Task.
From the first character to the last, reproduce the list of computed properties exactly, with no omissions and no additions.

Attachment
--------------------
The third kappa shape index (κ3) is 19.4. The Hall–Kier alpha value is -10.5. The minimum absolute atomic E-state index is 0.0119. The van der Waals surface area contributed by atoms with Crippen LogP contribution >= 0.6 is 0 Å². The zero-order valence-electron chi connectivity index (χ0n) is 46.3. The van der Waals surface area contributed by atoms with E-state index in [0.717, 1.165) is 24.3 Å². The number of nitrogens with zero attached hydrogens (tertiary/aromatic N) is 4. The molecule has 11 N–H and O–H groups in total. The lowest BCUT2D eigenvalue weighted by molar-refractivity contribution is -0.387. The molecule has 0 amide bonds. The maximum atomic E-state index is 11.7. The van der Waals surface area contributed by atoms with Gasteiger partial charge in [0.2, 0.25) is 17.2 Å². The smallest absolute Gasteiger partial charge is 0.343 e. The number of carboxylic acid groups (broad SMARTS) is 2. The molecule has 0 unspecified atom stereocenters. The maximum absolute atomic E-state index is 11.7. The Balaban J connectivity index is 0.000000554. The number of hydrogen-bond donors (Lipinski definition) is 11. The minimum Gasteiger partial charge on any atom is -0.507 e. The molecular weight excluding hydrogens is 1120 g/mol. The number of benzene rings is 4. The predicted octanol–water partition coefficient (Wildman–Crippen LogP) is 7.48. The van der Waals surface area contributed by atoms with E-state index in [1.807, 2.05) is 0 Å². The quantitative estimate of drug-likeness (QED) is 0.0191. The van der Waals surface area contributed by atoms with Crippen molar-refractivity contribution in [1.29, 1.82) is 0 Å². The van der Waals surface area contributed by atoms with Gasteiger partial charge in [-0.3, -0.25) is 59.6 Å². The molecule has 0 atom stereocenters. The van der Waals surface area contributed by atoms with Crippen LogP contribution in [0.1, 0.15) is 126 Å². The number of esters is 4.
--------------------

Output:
The third kappa shape index (κ3) is 19.4. The Hall–Kier alpha value is -10.5. The minimum absolute atomic E-state index is 0.0119. The van der Waals surface area contributed by atoms with Crippen LogP contribution >= 0.6 is 0 Å². The zero-order valence-electron chi connectivity index (χ0n) is 46.3. The van der Waals surface area contributed by atoms with E-state index in [0.717, 1.165) is 24.3 Å². The number of nitrogens with zero attached hydrogens (tertiary/aromatic N) is 4. The molecule has 11 N–H and O–H groups in total. The lowest BCUT2D eigenvalue weighted by molar-refractivity contribution is -0.387. The molecule has 0 amide bonds. The maximum atomic E-state index is 11.7. The van der Waals surface area contributed by atoms with Gasteiger partial charge in [0.2, 0.25) is 17.2 Å². The smallest absolute Gasteiger partial charge is 0.343 e. The number of carboxylic acid groups (broad SMARTS) is 2. The molecule has 0 unspecified atom stereocenters. The maximum absolute atomic E-state index is 11.7. The Balaban J connectivity index is 0.000000554. The number of hydrogen-bond donors (Lipinski definition) is 11. The minimum Gasteiger partial charge on any atom is -0.507 e. The molecular weight excluding hydrogens is 1120 g/mol. The number of benzene rings is 4. The predicted octanol–water partition coefficient (Wildman–Crippen LogP) is 7.48. The van der Waals surface area contributed by atoms with E-state index in [1.807, 2.05) is 0 Å². The quantitative estimate of drug-likeness (QED) is 0.0191. The van der Waals surface area contributed by atoms with Crippen molar-refractivity contribution in [1.29, 1.82) is 0 Å². The van der Waals surface area contributed by atoms with Gasteiger partial charge in [-0.3, -0.25) is 59.6 Å². The molecule has 0 atom stereocenters. The van der Waals surface area contributed by atoms with Crippen LogP contribution in [0.1, 0.15) is 126 Å². The number of esters is 4.